Alec Marsh

Why the British seaside still reigns supreme

There’s nothing quite like it

  • From Spectator Life

It’s the time of year to revisit one of life’s great imponderables. British seaside holidays. Why do we do them? Which other experience – save perhaps attending a British boarding school in the past – does as much to remind you of the essential unfairness of life? Forget the costs involved (if Marianna Mazzucato wants to get Britons worked up about ‘rent-seeking’ she should start with holiday cottages) we have the weather to contend with.

Like gazpacho, the British seaside holiday would be idyllic if the whole thing were only 20 degrees warmer, but it just wouldn’t work

There you are on the beach, having spent 15 minutes viciously applying suntan lotion to your protesting children, only to complete the task at very the point that it starts to rain. Out come the cagoules; meanwhile people continue their games, novels are read but now under umbrellas, paddle boards are inflated regardless, and bathers bob about in the waves. The beach moves on and so does the rain, eventually. The British seaside holiday is where equanimity and sand meet – somehow in your sandwiches too.

Where else in the world would people in their millions willingly swim in water that is patently too cold to be enjoyed unless you’re swathed in half an inch of neoprene? ‘Isn’t it lovely?’ we bellow as our lips go blue. All of which – even before you start on the sewage – makes swimming on the coast of the British Isles an object lesson is collective masochistic self-denial. Psychology papers should be written about it.

If Waterloo was won on the playing fields of Eton, then you can bet that every major military engagement since has been advantaged by our annual inundations in the balmy waters of places like Bognor, Bangor, Barmouth and Broadstairs. Not for Brits the namby-pamby lukewarm somnambulistic bathtub of the Med – where turds, tampons and Germans bob in murky, polluted waters. No, for hundreds of years, we have been opting for the cold shock of the Solent or the bracing brine of the Thames estuary. It’s fostered a certain resilience in us.

And where else would you part with £17 for a frankly inedible supper that you would send back under normal circumstances? Yet at the seaside you don’t, thereby turning your holiday into a sustained personal act of economic redistribution – your own voluntary top-up to the Barnett formula. It’s like the lottery but all you can win is a touch of heartburn – if you can stomach the food in the first place. (This presupposes that you get served. Some of the staff I recently encountered in Cornwall were so monosyllabic and downright taciturn that they’d struggle to pass the Turing test.)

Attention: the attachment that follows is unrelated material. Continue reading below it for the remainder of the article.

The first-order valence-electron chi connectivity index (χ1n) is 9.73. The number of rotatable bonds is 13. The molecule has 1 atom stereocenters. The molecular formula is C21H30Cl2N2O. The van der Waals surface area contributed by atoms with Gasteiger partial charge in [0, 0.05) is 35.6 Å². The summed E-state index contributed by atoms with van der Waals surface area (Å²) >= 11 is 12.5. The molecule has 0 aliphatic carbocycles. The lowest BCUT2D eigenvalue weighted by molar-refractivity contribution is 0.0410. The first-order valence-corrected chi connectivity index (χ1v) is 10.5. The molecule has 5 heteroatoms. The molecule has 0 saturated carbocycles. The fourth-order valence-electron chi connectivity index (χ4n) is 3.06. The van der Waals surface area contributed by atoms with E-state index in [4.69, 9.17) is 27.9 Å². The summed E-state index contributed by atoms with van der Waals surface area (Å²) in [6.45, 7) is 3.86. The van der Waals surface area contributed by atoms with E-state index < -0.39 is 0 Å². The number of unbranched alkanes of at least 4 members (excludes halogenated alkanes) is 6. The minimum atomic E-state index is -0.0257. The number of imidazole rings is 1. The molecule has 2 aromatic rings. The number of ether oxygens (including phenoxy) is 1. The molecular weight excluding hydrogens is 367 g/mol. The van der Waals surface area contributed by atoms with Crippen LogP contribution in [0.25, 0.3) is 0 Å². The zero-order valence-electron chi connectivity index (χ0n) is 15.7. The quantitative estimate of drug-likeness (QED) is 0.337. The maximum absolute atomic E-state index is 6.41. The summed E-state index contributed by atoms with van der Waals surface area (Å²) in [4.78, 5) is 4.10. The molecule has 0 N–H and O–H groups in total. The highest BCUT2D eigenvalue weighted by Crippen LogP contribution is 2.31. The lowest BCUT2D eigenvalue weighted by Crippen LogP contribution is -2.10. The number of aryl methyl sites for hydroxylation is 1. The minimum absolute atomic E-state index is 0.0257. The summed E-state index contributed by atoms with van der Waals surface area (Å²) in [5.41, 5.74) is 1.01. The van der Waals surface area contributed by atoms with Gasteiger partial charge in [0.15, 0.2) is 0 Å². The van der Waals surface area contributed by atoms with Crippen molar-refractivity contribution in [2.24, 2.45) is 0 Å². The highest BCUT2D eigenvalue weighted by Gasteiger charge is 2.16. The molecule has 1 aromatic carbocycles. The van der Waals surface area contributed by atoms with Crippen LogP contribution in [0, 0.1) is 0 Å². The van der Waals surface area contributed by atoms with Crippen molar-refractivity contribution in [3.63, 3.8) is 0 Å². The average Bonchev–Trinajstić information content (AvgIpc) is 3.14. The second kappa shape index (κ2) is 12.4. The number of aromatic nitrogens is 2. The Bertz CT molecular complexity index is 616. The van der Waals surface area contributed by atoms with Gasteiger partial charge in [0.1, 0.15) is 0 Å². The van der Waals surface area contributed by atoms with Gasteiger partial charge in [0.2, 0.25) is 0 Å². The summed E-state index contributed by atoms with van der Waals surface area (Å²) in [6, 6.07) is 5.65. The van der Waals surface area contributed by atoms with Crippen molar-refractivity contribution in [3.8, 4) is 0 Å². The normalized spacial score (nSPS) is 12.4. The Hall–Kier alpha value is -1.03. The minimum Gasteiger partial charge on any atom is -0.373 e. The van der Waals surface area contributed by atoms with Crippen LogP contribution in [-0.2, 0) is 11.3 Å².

And yet, we still go on holiday to the seaside. And here’s why: it’s sheer authenticity. Like gazpacho, the British seaside holiday would be idyllic if the whole thing were only 20 degrees warmer, but it just wouldn’t work.

Nothing beats the authenticity of a place that was built as a fishing village by the Saxons, where the Normans added a motte and Bailey – before the usurping Tudors came along and slapped a proper castle overlooking the bay. Where better to walk to when the sun has disappeared yet again? And failing that, there’s a manor house left by the Elizabethans, (which will charge you £15 to enter plus £7 for a tea towel), one remodelled by the Stuarts, before the Victorians expanded it and then got bored and built the railway station and the theatre instead.

All this and a beach and cove redolent of wrecks, pirates and smugglers – where the rocks are razor sharp and the seaweed looks like jellyfish and your kids can spend hours gazing at pebbles.

Compare this to a modern resort hotel in the Med, where you can swim to your room or drink at a bar in the middle of the pool; a place where you breakfast, sweating, at 30 degrees centigrade in a teeming canteen after queuing for toast, where there are 500 rectangular white-washed rooms in blocks cluttered around pools and where nothing is real except the stench of chlorine. Chances are you’ve experienced something like this and you’ll know that it has all the authenticity of a McDonald’s happy meal.

That’s why we love the British seaside holiday; because for all that it is an opportunity – one that’s egregiously exploited – to redistribute dosh from the centres of wealth to the corners of the nation, it also abundantly authentic.

A plaque at the jetty in Fowey, Cornwall, where I’ve just come back from holiday, announces that Queen Victoria and Prince Albert arrived at these very steps on 8 September 1846. At the charming aquarium nearby you can stroke a star fish to your heart’s content, you can even buy bait to go fishing, or better still gaze upon brown-looking, indigenous fish and a sad-looking single-pincer lobster. The pub around the corner, you discover, was once the haunt of a pirate, John Carter – nicknamed the King of Prussia – after whom the establishment is named. Would you change any of it? Not for a second. The British seaside is where culture, history, amateur meteorology and the sea meet – and for all its petty indignities, for all its exorbitantly expensive ice creams and priced-to-the-point-of-pain parking, it’s absolutely unbeatable.